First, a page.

>>> from landlab import RasterModelGrid >>> from landlab.ca.celllab_cts import Transition >>> from landlab.ca.oriented_raster_cts import OrientedRasterCTS >>> import numpy as np >>> grid = RasterModelGrid((3, 5)) >>> nsd = {0 : 'zero', 1 : 'one'} >>> trn_list = [] >>> trn_list.append(Transition((0, 1, 0), (1, 0, 0), 1.0)) >>> trn_list.append(Transition((1, 0, 0), (0, 1, 0), 2.0)) >>> trn_list.append(Transition((0, 1, 1), (1, 0, 1), 3.0)) >>> trn_list.append(Transition((0, 1, 1), (1, 1, 1), 4.0)) >>> ins = np.arange(15) % 2 >>> cts = OrientedRasterCTS(grid, nsd, trn_list, ins) >>> (tm, idx, link) = cts.priority_queue.pop() >>> np.round(100 * tm) 12.0 >>> idx 6 >>> link 16 >>> cts.grid.node_at_link_tail[link] 8 >>> cts.grid.node_at_link_head[link] 13 >>> cts.next_trn_id[link] 3 >>> cts.trn_to[cts.next_trn_id[link]] 7 >>> cts.do_transition_new(link, tm, 0.0) >>> cts.node_state[8] 1 >>> cts.node_state[13] 1 >>> cts.link_state[16] 7 >>> cts.next_update[16] == _NEVER True >>> cts.next_trn_id[16] 1

get_next_event
(link, current_state, current_time)[source]¶ Get the next event for a link.
Returns the next event for link with ID “link”, which is in state “current state”.
Parameters: link : int
ID of the link
current_state : int
Current state code for the link
current_time : float
Current time in simulation (i.e., time of event just processed)
Returns: Event object
The returned Event object contains the time, link ID, and type of the next transition event at this link.
Notes
If there is only one potential transition out of the current state, a time for the transition is selected at random from an exponential distribution with rate parameter appropriate for this transition.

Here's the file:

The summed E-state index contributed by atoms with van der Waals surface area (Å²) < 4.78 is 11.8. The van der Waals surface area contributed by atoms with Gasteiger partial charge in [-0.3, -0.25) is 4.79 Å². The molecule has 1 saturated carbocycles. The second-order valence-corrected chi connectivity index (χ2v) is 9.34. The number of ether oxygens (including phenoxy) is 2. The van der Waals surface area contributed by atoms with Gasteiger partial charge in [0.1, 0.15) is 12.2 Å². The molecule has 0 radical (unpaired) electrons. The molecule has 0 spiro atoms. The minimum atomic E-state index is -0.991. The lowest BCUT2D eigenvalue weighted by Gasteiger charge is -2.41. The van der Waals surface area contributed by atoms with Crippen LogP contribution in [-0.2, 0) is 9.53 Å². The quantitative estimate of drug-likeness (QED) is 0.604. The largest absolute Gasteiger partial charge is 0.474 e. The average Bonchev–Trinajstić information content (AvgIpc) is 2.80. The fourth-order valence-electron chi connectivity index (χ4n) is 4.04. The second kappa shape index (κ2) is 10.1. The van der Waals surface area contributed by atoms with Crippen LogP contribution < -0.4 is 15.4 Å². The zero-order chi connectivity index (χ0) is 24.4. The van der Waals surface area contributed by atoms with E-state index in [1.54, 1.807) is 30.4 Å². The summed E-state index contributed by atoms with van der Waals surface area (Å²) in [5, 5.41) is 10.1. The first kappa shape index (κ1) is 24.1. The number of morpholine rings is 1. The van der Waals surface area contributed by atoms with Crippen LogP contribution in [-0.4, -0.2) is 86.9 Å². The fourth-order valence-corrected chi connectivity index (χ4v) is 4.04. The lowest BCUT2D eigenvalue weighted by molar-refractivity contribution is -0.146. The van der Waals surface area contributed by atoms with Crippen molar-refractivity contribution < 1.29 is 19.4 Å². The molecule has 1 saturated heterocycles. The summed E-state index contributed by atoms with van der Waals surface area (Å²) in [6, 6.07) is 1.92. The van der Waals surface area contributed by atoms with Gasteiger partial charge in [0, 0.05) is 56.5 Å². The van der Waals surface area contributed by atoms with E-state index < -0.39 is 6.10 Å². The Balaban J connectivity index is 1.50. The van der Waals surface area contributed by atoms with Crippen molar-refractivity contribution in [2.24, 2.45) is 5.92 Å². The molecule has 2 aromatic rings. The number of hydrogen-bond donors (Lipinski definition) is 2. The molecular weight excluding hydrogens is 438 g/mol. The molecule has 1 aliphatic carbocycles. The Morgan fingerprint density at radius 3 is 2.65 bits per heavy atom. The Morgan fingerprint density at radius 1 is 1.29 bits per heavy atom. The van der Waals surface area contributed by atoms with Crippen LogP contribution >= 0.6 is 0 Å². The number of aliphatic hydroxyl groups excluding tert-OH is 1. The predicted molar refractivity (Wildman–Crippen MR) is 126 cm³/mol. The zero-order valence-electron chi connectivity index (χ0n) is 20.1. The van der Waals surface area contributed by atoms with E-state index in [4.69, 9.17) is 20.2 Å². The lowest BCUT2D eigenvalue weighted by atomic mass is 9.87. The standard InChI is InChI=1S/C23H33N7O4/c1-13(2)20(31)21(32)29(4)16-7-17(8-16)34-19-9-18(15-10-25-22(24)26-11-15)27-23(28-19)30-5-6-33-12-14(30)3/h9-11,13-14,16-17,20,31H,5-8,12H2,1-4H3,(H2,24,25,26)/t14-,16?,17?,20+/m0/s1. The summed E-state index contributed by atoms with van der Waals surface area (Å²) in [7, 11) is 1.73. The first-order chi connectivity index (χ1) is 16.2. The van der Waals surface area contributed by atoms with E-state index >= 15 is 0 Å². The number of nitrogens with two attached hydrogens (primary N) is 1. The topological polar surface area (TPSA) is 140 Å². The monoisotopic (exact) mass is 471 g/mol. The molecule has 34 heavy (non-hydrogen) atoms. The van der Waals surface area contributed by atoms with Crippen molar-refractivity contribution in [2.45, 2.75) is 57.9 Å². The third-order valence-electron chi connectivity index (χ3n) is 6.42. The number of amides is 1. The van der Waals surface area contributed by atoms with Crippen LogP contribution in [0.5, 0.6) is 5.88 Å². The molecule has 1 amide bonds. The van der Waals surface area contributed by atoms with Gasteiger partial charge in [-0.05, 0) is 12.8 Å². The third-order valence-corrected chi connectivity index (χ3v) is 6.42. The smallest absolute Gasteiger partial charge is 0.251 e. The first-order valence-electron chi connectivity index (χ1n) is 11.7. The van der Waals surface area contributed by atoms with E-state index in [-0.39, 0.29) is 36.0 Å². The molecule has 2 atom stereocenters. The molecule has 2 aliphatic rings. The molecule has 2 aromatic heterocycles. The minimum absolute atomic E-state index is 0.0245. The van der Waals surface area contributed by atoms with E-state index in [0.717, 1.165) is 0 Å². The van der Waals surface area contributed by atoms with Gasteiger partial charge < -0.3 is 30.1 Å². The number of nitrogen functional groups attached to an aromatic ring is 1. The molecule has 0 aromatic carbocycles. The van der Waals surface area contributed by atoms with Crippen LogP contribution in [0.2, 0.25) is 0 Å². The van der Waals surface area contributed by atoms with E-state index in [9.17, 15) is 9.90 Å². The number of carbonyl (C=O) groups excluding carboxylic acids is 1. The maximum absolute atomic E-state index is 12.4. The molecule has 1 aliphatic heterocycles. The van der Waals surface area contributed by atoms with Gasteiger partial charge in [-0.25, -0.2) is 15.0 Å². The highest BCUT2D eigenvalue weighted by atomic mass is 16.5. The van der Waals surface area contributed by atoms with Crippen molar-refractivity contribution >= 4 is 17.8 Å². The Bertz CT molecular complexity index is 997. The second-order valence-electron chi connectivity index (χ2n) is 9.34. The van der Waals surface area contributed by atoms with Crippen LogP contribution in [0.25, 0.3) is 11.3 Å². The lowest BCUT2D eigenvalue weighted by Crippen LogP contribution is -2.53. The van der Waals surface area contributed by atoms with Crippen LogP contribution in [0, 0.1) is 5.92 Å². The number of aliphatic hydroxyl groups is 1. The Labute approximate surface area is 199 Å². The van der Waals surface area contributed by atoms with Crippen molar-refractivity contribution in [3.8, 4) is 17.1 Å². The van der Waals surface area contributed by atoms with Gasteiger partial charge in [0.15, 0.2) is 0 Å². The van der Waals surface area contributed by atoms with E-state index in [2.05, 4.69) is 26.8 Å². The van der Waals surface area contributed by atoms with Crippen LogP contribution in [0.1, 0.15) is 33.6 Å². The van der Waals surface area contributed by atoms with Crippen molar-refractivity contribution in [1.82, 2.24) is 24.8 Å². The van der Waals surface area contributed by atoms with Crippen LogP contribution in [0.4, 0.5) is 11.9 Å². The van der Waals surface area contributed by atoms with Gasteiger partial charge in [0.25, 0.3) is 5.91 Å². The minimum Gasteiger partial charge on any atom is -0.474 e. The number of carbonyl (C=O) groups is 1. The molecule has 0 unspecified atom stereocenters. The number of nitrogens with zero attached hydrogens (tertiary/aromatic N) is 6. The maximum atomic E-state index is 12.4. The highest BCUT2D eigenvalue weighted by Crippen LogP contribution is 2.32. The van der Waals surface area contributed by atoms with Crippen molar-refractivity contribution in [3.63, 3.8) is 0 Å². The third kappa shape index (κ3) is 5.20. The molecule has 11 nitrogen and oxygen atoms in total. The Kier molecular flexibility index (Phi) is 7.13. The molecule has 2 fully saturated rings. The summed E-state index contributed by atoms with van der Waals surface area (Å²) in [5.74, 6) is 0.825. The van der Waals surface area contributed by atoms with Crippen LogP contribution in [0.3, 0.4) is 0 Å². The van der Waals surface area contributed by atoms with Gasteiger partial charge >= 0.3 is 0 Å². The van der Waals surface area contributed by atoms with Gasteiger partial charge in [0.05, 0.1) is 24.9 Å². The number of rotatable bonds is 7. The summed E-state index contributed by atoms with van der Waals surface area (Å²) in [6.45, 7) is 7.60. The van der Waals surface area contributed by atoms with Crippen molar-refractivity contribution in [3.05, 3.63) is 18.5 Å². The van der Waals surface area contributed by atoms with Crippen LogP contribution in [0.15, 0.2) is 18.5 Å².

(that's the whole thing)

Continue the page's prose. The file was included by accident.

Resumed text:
If there are more than one potential transitions, a transition time is chosen for each, and the smallest of these applied.
Assumes that there is at least one potential transition from the current state.

get_next_event_new
(link, current_state, current_time)[source]¶ Get the next event for a link.
Returns the next event for link with ID “link”, which is in state “current state”.
Parameters: link : int
ID of the link
current_state : int
Current state code for the link
current_time : float
Current time in simulation (i.e., time of event just processed)
Returns: Event object
The returned Event object contains the time, link ID, and type of the next transition event at this link.
Notes
If there is only one potential transition out of the current state, a time for the transition is selected at random from an exponential distribution with rate parameter appropriate for this transition.
If there are more than one potential transitions, a transition time is chosen for each, and the smallest of these applied.
Assumes that there is at least one potential transition from the current state.

push_transitions_to_event_queue